Fascinating story on Mongabay.com about the frogs of Madagascar, including an interview with Dr. Franco Andreone, described by Mongabay as the “Renaissance-man of herpetofauna.” He is the Madagascar chair of the Amphibian Specialist Group, a major backer of Amphibian Ark. Dr. Andreone has written before that ”Madagascar holds the potential to become a worldwide model region for a concerted and collaborative effort of researchers, institutions and NGOs to set up a system of efficient protection, study and long-term monitoring of amphibians.” Excerpts from the Mongabay story:
Mongabay: Amphibians have begun to receive increased attention from conservation organizations due to their great vulnerability–programs like EDGE and the Amphibian Ark are working specifically on amphibians. Do you think enough is being done to stave off massive amphibian extinction?
Franco Andreone: Difficult to say. In general, I believe that we will observe repeated and sometimes small local extinctions. Only the species with very small distribution areas will suffer heavily from habitat alterations and pathologies. I am thinking, for example, of high altitude endemics and species that live next to human pollutions. In other cases it will be difficult to understand the loss in terms of amphibian biodiversity. In Madagascar it’s necessary to increase collecting data in the wild, since for many species we do not even have information about the sexual dimorphism, simply because the species is known from a limited number of individuals held in natural history museums. Anyhow, amphibians will decrease in numbers all around the world, excepting, as usual, for the introduced and exotic species. I am thinking, for example, of the big cane toad (Bufo marinus), introduced in Australia; the huge bullfrog Lithobates catesbeianus, that is also a vector of the amphibian chytrid fungus; and of the African clawed frogs Xenopus laevis. These species, where introduced, have proven to be real pests. But the small and tiny frogs of the Malagasy rainforests are really next to catastrophic declines if — for example — the amphibian chytrid fungus (currently said to be absent in Madagascar) is accidentally introduced.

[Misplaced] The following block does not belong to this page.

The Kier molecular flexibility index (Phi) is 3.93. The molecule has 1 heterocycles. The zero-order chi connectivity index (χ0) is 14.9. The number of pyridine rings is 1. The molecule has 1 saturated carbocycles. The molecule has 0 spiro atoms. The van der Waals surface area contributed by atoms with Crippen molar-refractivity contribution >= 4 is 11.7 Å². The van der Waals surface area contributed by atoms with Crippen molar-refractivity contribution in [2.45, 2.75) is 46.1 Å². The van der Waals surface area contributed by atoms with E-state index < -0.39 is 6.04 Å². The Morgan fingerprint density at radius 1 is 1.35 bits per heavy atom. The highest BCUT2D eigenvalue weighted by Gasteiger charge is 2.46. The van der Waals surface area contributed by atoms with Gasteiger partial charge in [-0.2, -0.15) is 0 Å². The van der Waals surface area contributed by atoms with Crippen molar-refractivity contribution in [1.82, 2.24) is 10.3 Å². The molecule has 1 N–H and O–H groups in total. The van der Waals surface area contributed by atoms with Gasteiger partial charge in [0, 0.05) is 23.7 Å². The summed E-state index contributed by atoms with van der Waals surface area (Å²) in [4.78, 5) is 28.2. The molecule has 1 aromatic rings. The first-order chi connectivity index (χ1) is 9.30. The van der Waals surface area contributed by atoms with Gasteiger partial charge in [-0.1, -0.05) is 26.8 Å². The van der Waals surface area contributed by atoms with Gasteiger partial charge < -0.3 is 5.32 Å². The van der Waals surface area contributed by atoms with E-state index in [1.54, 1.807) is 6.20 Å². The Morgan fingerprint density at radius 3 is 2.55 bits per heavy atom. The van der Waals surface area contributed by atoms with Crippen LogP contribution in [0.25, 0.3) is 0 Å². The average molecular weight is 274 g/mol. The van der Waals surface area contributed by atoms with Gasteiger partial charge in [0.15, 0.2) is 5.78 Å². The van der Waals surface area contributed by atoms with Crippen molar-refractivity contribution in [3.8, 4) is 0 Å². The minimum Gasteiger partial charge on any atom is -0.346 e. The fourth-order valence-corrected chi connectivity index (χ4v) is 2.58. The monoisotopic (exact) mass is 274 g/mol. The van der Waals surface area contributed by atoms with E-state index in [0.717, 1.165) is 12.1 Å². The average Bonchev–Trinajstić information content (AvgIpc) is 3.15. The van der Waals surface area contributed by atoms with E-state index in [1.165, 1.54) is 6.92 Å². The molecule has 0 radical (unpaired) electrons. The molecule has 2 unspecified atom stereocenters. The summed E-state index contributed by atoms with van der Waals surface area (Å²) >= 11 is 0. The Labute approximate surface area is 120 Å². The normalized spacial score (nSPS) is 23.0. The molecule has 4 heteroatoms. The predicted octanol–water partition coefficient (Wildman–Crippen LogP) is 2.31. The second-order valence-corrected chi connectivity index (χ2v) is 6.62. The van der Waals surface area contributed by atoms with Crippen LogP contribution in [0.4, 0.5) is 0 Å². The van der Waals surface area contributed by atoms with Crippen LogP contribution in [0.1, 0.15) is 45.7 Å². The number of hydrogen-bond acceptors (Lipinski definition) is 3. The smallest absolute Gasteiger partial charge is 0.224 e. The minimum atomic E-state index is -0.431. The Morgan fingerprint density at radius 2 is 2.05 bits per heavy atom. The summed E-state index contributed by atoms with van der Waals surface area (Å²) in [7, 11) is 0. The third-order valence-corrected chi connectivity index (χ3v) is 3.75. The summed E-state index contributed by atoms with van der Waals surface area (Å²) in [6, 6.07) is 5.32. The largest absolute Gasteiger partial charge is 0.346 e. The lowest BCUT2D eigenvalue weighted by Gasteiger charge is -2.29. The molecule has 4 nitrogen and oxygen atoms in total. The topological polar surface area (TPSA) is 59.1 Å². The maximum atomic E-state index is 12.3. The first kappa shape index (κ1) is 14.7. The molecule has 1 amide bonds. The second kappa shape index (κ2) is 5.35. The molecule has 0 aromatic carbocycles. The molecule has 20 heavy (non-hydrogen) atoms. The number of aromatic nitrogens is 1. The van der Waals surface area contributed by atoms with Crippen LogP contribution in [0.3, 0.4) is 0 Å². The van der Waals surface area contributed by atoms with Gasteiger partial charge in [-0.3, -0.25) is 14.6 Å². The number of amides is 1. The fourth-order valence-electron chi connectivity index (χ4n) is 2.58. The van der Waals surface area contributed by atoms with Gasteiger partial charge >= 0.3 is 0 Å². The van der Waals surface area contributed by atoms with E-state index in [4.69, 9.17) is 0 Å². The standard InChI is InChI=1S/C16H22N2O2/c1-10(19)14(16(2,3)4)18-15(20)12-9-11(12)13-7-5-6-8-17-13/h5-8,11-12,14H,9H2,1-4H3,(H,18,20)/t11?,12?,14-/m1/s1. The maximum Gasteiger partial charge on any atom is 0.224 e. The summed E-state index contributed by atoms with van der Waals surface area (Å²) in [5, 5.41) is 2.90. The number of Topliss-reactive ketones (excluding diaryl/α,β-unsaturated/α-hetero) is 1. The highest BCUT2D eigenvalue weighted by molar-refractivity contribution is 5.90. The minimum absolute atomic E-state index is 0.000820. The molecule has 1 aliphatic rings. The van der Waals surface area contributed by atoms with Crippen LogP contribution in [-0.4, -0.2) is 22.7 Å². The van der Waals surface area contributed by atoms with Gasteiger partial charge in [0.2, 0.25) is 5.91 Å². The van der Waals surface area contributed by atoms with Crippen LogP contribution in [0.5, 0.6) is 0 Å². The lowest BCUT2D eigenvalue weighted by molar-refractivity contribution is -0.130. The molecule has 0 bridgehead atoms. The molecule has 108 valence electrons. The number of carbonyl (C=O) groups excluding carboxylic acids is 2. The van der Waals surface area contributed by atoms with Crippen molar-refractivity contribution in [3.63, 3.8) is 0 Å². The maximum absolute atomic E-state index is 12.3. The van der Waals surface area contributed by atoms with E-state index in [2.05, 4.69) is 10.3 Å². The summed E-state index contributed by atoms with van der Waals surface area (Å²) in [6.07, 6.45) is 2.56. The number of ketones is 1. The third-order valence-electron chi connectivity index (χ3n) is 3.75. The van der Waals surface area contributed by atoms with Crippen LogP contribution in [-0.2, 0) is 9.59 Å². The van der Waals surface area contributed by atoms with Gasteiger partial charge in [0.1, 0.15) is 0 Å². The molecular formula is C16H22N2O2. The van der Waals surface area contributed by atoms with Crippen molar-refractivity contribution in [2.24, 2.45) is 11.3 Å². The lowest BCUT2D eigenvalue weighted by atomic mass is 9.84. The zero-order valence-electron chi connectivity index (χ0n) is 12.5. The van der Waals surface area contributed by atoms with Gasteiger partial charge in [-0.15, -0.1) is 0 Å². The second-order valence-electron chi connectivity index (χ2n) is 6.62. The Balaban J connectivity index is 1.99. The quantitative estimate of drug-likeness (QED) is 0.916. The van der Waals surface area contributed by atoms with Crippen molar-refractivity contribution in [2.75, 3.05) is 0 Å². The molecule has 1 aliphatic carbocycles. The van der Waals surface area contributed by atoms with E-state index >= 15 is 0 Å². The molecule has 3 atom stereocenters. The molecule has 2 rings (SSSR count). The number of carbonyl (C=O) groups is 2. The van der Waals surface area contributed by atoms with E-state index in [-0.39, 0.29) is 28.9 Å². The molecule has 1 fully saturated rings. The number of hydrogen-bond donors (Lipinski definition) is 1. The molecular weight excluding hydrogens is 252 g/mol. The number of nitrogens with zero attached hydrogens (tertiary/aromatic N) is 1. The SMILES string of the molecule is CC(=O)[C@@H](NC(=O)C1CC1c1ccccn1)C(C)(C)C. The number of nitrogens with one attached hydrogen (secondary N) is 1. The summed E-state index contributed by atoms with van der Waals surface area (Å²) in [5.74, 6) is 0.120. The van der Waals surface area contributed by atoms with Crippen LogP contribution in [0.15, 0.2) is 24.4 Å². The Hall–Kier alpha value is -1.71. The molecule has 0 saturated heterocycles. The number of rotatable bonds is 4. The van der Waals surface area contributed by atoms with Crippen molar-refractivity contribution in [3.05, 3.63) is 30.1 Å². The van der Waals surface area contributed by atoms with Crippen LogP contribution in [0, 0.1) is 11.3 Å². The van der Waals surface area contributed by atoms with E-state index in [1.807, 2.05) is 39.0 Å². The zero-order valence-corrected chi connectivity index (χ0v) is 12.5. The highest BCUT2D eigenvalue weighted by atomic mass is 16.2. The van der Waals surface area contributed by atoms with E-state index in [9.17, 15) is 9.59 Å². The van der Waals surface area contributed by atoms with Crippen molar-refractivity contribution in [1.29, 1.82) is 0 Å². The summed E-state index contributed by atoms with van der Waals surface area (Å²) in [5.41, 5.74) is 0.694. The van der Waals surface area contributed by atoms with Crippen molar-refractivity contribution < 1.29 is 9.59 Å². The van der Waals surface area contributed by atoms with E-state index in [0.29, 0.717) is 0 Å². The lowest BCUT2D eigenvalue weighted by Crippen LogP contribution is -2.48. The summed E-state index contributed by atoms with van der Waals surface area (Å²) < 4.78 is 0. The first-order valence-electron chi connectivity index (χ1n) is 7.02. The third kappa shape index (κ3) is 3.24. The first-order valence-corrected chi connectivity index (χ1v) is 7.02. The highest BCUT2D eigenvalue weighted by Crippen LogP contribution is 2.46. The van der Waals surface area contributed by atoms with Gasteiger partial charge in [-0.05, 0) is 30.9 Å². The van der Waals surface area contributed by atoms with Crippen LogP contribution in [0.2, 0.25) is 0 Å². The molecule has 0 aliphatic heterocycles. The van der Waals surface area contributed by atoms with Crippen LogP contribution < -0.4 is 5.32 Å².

Mongabay: What can the public do to help conserve biodiversity, especially herpetofauna?
Franco Andreone: First of all it is important to increase public awareness. Education plays an important role for the public to learn that frogs, toads and salamanders are not only beautiful and interesting animals, but are part of the great diversity of life. Their protection and conservation is, in the end, the protection of our common world. Then it is important to do our best to save not only the big forests of the tropics where huge amphibian diversity is present, but also the small natural habitats that we still have in our countryside. The conservation of a small pool and the natural environments surrounding it is often a way to save important amphibian populations. Better information and a careful management of the natural habitats are the best way to conserve biodiversity all around the world. Donations to the Amphibian Specialist Group (JEFF’S NOTE: ASG is one of Amphibian Ark’s main backers.) and associate programs will help to conduct field surveys on the threatened batrachofauna, and to purchase the last fragments of focal areas for amphibians.